Synoptic scale low pressure systems often travel across the Great Lakes during the late fall. During this time, strong surface heating from the relatively warm water below modifies the cold air behind the circulation. This is speculated to cause the formation of thermal troughs. This lake enhanced circulation could potentially alter mesoscale circulation patterns that lead to lake effect precipitation regimes. Analysis of NDBC data including wind direction, lake temperature and atmospheric pressure are used in conjunction with upper air observations to resolve and determine the strength to which the atmospheric changes occur in the wake of these extra-tropical system passages over the Great Lakes. It is hypothesized that the greater the influence of the lake, as measured by the temperature gradient between the lake surface and 850mb and low pressure resident time over the lake, will result in the strongest changes in the extra-tropical system.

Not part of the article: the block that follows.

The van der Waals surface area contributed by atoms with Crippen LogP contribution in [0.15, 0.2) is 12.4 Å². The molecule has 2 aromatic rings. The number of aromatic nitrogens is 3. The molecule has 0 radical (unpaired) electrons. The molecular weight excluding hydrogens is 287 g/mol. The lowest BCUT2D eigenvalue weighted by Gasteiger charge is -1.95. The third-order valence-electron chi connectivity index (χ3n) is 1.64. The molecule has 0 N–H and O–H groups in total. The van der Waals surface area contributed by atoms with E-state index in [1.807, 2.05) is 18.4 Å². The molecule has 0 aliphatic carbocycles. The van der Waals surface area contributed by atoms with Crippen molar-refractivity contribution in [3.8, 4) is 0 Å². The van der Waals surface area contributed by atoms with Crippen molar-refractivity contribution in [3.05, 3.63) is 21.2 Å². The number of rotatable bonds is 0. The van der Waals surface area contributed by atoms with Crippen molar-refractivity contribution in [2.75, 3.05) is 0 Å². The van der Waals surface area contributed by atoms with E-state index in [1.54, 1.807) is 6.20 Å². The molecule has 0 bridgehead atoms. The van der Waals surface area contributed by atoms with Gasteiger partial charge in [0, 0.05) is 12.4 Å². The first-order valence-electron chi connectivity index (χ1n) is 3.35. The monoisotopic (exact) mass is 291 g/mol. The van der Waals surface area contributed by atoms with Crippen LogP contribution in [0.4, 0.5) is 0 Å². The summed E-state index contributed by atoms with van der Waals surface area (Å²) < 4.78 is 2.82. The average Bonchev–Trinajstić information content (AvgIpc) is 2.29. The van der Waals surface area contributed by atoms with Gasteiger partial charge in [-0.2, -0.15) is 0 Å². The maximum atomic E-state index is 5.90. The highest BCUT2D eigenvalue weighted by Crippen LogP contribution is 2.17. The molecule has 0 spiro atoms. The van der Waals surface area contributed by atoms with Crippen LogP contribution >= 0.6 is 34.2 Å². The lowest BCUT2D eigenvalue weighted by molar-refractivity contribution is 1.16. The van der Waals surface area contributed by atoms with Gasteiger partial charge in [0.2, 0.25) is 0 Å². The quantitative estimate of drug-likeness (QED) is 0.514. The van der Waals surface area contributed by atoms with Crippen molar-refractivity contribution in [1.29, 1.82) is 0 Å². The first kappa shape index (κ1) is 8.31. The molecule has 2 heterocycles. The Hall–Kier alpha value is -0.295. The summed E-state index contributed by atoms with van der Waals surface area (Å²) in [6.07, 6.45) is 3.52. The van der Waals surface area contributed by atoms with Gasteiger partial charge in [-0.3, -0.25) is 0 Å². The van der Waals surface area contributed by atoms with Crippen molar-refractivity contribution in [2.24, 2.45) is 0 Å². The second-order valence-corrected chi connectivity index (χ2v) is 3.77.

|Presenter:||Howard Manges (Undergraduate Student)|
|Time:||10:45 am (Session II)|
Writing @ The Graduate Level
6 pm - 7 pm